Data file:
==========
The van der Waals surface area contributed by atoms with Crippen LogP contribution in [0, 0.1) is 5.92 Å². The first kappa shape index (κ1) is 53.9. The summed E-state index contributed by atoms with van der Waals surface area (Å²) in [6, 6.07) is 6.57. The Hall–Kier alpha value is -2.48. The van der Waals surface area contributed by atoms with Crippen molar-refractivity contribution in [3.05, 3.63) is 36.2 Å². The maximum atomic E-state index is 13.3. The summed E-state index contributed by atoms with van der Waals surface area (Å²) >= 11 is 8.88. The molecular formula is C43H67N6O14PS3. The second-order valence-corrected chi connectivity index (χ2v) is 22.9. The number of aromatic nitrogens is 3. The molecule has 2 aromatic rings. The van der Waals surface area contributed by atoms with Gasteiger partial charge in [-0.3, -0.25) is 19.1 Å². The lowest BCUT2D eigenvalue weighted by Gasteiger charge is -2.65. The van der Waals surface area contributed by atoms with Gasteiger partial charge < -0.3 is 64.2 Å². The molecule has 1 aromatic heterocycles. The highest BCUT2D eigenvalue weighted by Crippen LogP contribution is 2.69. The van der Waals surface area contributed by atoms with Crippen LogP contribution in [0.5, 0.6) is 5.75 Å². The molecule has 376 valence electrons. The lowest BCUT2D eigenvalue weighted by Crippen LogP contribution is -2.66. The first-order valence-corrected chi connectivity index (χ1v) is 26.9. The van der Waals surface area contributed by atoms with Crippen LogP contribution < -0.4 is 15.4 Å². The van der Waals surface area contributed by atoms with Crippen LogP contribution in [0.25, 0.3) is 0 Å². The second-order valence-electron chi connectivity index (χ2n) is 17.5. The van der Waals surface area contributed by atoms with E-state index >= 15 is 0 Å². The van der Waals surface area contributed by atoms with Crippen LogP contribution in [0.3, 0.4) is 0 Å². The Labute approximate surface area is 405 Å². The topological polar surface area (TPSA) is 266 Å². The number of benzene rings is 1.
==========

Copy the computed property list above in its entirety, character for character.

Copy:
The van der Waals surface area contributed by atoms with Crippen LogP contribution in [0, 0.1) is 5.92 Å². The first kappa shape index (κ1) is 53.9. The summed E-state index contributed by atoms with van der Waals surface area (Å²) in [6, 6.07) is 6.57. The Hall–Kier alpha value is -2.48. The van der Waals surface area contributed by atoms with Crippen molar-refractivity contribution in [3.05, 3.63) is 36.2 Å². The maximum atomic E-state index is 13.3. The summed E-state index contributed by atoms with van der Waals surface area (Å²) >= 11 is 8.88. The molecular formula is C43H67N6O14PS3. The second-order valence-corrected chi connectivity index (χ2v) is 22.9. The number of aromatic nitrogens is 3. The molecule has 2 aromatic rings. The van der Waals surface area contributed by atoms with Gasteiger partial charge in [-0.3, -0.25) is 19.1 Å². The lowest BCUT2D eigenvalue weighted by Gasteiger charge is -2.65. The van der Waals surface area contributed by atoms with Gasteiger partial charge < -0.3 is 64.2 Å². The molecule has 1 aromatic heterocycles. The highest BCUT2D eigenvalue weighted by Crippen LogP contribution is 2.69. The van der Waals surface area contributed by atoms with Crippen LogP contribution in [0.5, 0.6) is 5.75 Å². The molecule has 376 valence electrons. The lowest BCUT2D eigenvalue weighted by Crippen LogP contribution is -2.66. The first-order valence-corrected chi connectivity index (χ1v) is 26.9. The van der Waals surface area contributed by atoms with Crippen LogP contribution < -0.4 is 15.4 Å². The van der Waals surface area contributed by atoms with Crippen LogP contribution in [0.25, 0.3) is 0 Å². The second-order valence-electron chi connectivity index (χ2n) is 17.5. The van der Waals surface area contributed by atoms with E-state index >= 15 is 0 Å². The van der Waals surface area contributed by atoms with Crippen LogP contribution in [0.3, 0.4) is 0 Å². The Labute approximate surface area is 405 Å². The topological polar surface area (TPSA) is 266 Å². The number of benzene rings is 1.